AS I SEE IT: Compensation shame of soldiers injured in Afghanistan
As a country we can spend £21.5bn bailing out Greece, Ireland and Portugal.
We can lend the Irish £3.2bn. We can afford £7bn in overseas aid. We can give Pakistan £650,000 towards new schools. We can increase the amount of expenses our politicians are allowed to claim.
But we can’t look after our severely injured Servicemen who are sent to fight a war in Afghanistan.
This fact was recently highlighted by local man Sergeant Rick Clements, who, while on patrol in Helmand Province stood on a Taliban bomb.
His devastating injuries are the loss of both legs, serious injury to his arm and terrible internal injuries that have resulted in him being told he will never father children. How do you put a price on such a horrendous personal situation?
Rick Clements, and many others like him, are heroes. We are told the war in Afghanistan is to ensure the safety of UK citizens from terrorists. It is, therefore, reasonable to presume that when any of our heroes suffers devastating injuries the UK should look after them.
Unfortunately, like so many other instances in this country, that sort of logic is not upheld.
It is impossible to imagine what Rick, his girlfriend and family have been through since the news of his injuries was announced.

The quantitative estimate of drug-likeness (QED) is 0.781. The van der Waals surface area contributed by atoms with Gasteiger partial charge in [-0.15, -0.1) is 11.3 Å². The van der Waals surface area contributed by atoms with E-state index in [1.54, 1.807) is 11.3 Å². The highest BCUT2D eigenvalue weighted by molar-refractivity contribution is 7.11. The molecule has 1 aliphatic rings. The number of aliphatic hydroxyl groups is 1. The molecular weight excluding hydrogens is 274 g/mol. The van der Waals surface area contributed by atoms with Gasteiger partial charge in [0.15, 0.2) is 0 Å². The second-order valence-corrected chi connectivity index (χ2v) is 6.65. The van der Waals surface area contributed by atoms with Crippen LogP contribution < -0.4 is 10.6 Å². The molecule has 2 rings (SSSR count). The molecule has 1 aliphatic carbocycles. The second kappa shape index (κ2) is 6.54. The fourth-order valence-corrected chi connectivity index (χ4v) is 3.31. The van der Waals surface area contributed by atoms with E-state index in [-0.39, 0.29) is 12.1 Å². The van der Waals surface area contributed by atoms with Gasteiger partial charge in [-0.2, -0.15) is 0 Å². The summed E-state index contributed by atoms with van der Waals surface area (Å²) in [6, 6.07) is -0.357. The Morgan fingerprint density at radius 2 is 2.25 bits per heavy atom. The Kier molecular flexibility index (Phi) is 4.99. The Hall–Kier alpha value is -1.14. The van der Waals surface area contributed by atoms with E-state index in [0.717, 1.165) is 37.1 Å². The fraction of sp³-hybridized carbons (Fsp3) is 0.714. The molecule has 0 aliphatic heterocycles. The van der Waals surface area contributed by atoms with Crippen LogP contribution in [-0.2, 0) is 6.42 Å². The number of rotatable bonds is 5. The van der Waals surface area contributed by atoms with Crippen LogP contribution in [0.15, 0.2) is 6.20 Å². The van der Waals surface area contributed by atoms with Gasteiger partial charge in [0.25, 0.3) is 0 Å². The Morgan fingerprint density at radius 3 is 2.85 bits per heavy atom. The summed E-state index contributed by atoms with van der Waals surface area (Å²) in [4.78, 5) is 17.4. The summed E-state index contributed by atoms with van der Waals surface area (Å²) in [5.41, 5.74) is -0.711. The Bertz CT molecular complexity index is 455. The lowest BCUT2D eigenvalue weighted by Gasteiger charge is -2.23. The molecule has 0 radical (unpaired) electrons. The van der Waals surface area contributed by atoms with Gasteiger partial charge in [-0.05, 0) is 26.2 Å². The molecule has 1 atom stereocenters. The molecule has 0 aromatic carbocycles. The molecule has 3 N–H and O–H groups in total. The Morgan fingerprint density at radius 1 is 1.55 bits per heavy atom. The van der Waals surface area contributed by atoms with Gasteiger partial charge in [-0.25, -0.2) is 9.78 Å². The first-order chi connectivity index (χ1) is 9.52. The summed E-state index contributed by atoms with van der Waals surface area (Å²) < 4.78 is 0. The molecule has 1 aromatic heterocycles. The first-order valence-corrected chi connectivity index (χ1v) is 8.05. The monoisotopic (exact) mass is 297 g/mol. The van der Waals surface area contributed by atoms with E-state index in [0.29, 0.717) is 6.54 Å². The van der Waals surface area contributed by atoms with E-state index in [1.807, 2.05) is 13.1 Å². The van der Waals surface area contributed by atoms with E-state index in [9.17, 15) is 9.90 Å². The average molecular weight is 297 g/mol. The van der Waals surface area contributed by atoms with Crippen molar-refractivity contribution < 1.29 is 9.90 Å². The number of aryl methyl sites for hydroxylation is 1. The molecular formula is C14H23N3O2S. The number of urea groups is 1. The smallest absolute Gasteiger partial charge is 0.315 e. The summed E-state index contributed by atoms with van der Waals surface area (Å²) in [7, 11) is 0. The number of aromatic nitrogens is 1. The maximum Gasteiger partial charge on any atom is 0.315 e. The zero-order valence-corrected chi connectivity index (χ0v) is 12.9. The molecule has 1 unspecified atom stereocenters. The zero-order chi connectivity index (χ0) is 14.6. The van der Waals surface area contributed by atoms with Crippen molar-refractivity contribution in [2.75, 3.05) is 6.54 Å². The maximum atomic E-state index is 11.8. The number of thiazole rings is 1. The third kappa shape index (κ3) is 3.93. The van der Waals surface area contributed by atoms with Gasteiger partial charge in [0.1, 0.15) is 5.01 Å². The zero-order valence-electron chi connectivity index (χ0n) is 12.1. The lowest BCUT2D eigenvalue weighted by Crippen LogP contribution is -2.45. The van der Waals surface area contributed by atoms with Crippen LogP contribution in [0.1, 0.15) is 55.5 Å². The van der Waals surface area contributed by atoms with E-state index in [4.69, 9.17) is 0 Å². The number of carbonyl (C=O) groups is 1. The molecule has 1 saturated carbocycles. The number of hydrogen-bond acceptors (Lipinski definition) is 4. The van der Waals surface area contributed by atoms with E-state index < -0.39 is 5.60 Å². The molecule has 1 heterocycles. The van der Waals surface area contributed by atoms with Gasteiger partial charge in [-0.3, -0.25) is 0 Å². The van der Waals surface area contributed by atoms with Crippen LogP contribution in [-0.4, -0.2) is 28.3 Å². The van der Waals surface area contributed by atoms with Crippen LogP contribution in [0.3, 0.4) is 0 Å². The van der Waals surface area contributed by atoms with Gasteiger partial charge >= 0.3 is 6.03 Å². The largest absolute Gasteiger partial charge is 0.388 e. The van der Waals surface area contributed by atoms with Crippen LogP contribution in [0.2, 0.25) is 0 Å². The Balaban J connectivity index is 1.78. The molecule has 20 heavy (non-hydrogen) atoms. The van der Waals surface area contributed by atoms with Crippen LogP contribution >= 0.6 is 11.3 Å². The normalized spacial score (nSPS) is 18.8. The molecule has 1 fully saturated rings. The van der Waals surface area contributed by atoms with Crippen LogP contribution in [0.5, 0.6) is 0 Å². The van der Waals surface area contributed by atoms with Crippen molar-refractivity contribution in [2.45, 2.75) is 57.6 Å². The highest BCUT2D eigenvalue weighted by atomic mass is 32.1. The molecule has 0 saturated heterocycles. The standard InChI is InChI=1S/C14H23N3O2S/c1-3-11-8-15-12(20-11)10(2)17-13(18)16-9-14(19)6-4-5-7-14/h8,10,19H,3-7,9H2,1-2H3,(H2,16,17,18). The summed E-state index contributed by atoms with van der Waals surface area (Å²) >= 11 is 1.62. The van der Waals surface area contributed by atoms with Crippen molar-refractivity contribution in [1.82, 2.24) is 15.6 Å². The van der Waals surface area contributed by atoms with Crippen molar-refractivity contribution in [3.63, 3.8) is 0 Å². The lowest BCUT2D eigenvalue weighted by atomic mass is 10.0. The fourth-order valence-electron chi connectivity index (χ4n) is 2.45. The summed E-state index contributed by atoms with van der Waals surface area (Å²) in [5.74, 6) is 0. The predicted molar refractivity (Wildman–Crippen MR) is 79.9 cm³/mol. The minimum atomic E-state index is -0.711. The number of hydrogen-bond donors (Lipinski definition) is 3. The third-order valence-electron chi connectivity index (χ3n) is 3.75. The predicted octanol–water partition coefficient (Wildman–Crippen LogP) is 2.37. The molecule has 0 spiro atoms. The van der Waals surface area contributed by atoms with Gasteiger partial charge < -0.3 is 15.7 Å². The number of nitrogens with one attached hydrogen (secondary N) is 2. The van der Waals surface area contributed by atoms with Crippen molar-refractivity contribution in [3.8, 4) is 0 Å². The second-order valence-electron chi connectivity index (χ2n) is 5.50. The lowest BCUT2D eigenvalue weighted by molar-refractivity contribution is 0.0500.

It is slightly easier to understand their feelings when it became known how the UK intends to look after Rick and his future.
A letter from the Armed Forces Compensation Scheme informed him his injuries entitled him to £633,025 in compensation. But he was then informed by some nameless bureaucrat from the Ministry of Defence that only a capped figure of £570,000 would be paid.
Forgetting the rights and wrongs of putting a price on Rick’s individual injuries to arrive at a compensation figure, once this amount has been calculated it should be paid in full.
To be informed he is to receive £63,025 less because of a maximum payment figure is a disgrace.
A further disgrace is – if Rick had suffered his injuries as a civilian, he could have expected £4m. in compensation. Also a clerk working for the RAF received £484,000 after suffering a damaged thumb while typing computer data.
So the UK can bail out every man and his dog across Europe and financially assist other countries to improve their lot but we cannot properly compensate our servicemen who defend these shores against terrorism.
If you feel as strongly as I do about this travesty of justice which affects many of our armed forces please visit www.hmsolicitors.co.uk/military_accidents/online_petition.
Here you can read more information and sign the petition asking that our armed forces are treated humanely.
By Steve Rush